Pinterest (for iPad) review

Pros

  • Dedicated iPad app for Pinterest users
  • Smartly laid out and presented
  • Enables pinning via a built-in browser

Cons

  • Browser doesn't have tabs or search bar
  • Can't change cover of board from app
  • Browser froze or crashed frequently

New users have been joining the social scrapbooking site Pinterest in droves, despite the fact that until very recently, it was only available as a web app and a rinky-dink iPhone app. Pinterest's development team just overhauled the latter and added two more platforms to its app portfolio: Android and iPad.

The iPad app is a good first showing for the company that has surely experienced serious growing pains due to Pinterest's meteoric rise and huge popularity. The app serves its purpose and improves the user experience ten-fold over what was in place previously, but that doesn't make it a first-class final product.

Form and function

The layout of Pinterest's tablet app makes sense and works for the iPad, giving users quick and simple access to the areas of the app they will be most interested in utilising. Apps that are based on websites (or web apps) shouldn't be laid out in quite the same manner as their full-sized sisters, due to the different way you interact with the two forms.

Pinterest's iPad app succeeds in being similar enough in style, but different enough in terms of UI to take advantage of the iPad's touchscreen. A collapsible pane on the left functions as the main navigation bar with three primary choices at the top (Following, Browse the Web, and Search) and the complete list of Pinterest categories below them. At the bottom is a link to your Pinterest page, as well as a Settings button.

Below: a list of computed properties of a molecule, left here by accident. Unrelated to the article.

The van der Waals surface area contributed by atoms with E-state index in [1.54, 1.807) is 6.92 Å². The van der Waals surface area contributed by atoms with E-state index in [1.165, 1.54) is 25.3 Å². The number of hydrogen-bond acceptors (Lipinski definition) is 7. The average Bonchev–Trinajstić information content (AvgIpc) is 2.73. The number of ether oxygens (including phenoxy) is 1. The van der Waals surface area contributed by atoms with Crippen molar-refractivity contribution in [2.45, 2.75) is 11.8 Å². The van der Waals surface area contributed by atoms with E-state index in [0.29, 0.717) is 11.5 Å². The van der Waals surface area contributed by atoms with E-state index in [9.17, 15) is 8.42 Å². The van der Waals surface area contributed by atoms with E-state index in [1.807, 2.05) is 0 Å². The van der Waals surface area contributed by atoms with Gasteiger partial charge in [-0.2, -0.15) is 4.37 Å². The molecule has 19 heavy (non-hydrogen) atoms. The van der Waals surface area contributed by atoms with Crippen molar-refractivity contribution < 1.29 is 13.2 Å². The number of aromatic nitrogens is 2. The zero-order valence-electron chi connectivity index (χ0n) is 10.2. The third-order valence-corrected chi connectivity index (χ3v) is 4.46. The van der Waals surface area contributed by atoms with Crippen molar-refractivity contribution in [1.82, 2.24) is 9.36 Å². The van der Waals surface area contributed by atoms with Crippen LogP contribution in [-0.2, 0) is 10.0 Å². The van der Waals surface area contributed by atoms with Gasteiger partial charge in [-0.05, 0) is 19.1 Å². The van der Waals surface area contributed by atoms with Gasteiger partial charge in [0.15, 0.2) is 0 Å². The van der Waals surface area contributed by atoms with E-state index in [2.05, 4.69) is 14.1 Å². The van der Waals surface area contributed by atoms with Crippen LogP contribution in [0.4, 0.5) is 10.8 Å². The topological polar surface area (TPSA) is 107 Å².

But little things are awry when it comes to functionality. When you navigate to a new area or open the built-in web browser, there's no way to see what other pages you've left open. But rest assured they are open! As you close the active window, the most previous one resurfaces. A handful of glaring problems with the app's functionality are more obvious, and hopefully will be fixed soon. The two biggest omissions are a browser search bar and tabs. How old-school is that?

During my testing, the browser also froze or stalled multiple times. When the browser or app crashes and you re-launch it, the app returns to the home screen, rather than the previously viewed page. "How about if I just find the page I want again via the History?" I thought to myself. No dice. While there is a way to clear your browser history, there isn't a way to see it, leaving me wondering who is looking at that information, if it's not me.

You can't rearrange pins, which display in reverse-chronological order of how you pin them (most recent first), but this inability exists in the full website, too. Furthermore on the iPad, you can't change which pin displays on the cover of a board, which you can do on the site.

Verdict

The Pinterest iPad app is three-quarters of the way to what I would want to see in a finished product. To anyone hoping to use Pinterest avidly on an iPad, I recommend installing the free Yahoo! Axis browser, which has a built-in Pin it button, to supplement the shortcomings found in Pinterest's own app. Use Yahoo! Axis for pinning, but Pinterest's own app for exploring the site. So do install the Pinterest iPad app – it definitely has something to offer, even if that something is only 75 per cent of everything.